ENDOMETRIOSIS PAIN

Estrogen may play role in endometriosis associated pain

Estrogen may play role in endometriosis associated pain

By I.Soussis MD

Estrogen could be responsible for endometriosis-associated chronic pain by activating a type of immune cells called macrophages and nerve cells, which increases inflammation and sensitivity, according to a review study.

The article “Villainous role of estrogen in macrophage-nerve interaction in endometriosis” was published in Reproductive Biology and Endocrinology.

Endometriosis is a chronic inflammatory disease whose specific causes are unknown. Its origin has been attributed to a combination of several factors.

Estrogen secretion is essential for disease progression, and the levels of this hormone are abnormally high in patients with endometriosis.

Researchers have found that the immune system also plays a role in this disease, increasing inflammation at the sites of injury. Additionally, the number of macrophages (the immune cells that contribute most to inflammation in the endometrium) is higher in endometriosis. This increase is thought to influence development of the disease and the frequency of endometriosis-related pain.

The findings also include the nervous system, as an abnormal distribution of nerve cells is common in endometriosis lesions, leading to an increase in nervous terminals and pain.

The review proposes that these three factors might be related and that this relationship might be the cause of endometriosis-related pain.

Estrogen can influence the action of various types of cells, as long as they express estrogen receptors. The macrophages and nerve cells on the endometrium express high numbers of estrogen receptors, which makes them more susceptible to this hormone.

The interaction of estrogen with estrogen receptors in the macrophages leads to activation and inflammatory response.

Activated macrophages produce nerve growth factors, molecules that cause the nerve cells to grow and form ramifications. This causes an increase in nerve terminals in the endometrium.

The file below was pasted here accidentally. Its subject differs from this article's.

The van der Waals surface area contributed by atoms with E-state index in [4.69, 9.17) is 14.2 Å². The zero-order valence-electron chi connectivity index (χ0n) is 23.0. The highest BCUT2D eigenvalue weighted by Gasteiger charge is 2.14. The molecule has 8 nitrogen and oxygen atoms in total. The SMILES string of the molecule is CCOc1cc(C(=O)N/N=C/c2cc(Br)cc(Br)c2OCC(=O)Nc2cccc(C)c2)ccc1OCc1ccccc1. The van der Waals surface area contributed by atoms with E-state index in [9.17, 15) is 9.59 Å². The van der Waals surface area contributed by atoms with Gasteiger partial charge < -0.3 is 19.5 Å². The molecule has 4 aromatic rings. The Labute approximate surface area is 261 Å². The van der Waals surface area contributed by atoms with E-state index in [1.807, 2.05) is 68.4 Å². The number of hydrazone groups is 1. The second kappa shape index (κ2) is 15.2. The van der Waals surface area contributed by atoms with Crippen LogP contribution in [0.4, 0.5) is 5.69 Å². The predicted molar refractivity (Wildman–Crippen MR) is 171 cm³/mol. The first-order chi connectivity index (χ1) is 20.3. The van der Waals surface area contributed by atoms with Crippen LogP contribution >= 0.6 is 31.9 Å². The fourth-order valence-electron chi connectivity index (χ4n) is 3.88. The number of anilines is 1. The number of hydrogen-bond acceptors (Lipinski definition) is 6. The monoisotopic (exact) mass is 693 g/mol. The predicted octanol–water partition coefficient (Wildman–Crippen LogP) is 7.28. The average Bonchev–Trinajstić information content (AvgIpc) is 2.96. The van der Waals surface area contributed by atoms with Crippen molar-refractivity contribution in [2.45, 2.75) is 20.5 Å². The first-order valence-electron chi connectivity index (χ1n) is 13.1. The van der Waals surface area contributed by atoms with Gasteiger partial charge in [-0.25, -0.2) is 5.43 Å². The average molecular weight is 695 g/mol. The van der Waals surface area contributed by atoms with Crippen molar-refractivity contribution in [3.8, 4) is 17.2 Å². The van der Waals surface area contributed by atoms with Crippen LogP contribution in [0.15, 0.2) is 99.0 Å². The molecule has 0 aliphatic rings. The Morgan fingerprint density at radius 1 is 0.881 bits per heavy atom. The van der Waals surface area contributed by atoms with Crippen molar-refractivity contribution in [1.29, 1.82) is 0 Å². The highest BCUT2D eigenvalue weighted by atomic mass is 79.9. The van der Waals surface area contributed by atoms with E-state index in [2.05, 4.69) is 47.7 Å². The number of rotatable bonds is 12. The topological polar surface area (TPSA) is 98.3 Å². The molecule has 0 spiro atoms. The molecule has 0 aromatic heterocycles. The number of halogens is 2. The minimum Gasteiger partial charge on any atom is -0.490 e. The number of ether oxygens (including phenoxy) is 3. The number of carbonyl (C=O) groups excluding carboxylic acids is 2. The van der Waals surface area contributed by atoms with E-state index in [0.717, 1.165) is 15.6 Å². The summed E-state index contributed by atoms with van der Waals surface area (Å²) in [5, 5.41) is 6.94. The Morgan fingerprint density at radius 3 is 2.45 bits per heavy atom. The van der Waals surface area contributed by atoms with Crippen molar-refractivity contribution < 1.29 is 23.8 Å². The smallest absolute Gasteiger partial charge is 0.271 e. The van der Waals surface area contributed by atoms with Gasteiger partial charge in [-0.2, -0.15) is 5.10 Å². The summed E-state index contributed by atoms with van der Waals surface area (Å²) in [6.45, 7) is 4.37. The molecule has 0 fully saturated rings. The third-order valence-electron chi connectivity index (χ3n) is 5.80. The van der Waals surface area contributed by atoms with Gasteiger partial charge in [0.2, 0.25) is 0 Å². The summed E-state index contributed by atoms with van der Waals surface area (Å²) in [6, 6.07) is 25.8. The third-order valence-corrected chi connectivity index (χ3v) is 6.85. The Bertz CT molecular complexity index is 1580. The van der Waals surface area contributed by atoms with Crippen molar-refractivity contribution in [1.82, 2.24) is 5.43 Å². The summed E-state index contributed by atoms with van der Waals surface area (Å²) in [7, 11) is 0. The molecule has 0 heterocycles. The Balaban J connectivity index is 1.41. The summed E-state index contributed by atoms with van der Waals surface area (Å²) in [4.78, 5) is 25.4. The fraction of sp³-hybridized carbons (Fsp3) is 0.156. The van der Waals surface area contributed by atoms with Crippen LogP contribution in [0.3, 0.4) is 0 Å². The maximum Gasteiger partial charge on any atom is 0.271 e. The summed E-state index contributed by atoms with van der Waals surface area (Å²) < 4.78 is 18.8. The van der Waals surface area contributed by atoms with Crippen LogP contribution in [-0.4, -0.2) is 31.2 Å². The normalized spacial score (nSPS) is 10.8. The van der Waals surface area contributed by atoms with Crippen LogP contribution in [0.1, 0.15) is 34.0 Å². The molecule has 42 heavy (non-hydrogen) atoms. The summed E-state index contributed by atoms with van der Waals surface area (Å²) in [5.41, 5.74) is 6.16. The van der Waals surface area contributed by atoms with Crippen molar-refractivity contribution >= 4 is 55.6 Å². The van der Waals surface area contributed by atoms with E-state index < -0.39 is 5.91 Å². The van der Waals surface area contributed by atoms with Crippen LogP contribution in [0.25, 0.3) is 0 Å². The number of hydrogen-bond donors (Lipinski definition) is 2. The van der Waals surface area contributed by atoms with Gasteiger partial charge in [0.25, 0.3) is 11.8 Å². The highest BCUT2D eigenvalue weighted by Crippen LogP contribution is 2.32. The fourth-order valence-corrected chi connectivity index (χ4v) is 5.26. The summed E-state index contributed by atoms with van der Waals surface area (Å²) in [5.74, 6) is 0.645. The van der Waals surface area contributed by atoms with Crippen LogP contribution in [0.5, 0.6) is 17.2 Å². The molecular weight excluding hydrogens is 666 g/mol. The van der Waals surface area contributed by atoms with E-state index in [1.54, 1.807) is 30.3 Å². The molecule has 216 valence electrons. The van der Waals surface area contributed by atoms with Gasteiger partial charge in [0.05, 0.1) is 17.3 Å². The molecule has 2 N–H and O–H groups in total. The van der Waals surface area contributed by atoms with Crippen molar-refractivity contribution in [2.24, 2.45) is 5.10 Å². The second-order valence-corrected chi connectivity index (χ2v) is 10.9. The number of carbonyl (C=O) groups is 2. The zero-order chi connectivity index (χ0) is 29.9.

The inflammatory response lowers the threshold of the nerve cells, making them more sensitive. This combination of more sensitive cells and more nerve terminals leads to chronic pain.

Additionally, estrogen causes nerve cells to secrete migration factors that attract the macrophage to the site of injury, creating a vicious circle in which more inflammation creates more pain and the reaction to pain attracts macrophages that increase inflammation.

The villainous communication between macrophages and nerve fibers has been demonstrated to be enhanced by the aberrant level of estrogen, providing a hypothesis in endometriosis-associated pain,” researchers wrote.

This suggests that “targeting estrogen levels [or] the receptors on macrophages and nerve fibers may be a potential approach to prevent the progression of endometriosis,” they added.

There are several substances that target hormone receptors and decrease hormonal level; such treatments might help prevent chronic pain in endometriosis patients.

A better understanding of estrogen in the interaction of nerves and macrophages inspires a novel insight of endometriosis-associated pain and provides a new strategy for diagnosis and a potentially valuable target for the treatment of endometriosis-associated pain,” researchers concluded.

Source/read more:

https://rbej.biomedcentral.com/articles/10.1186/s12958-018-0441-z

https://endometriosisnews.com/2019/01/22/estrogen-role-endometriosis-associated-pain-study/

Endometriosis drug approved by the FDA to reduce pain

Endometriosis drug approved by the FDA to reduce pain

By I. Soussis MD,MSc, FRCOG, Fertility Specialist

The Food and Drug Administration announced the approval of the commercial version of the drug elagolix for the treatment of endometriosis pain.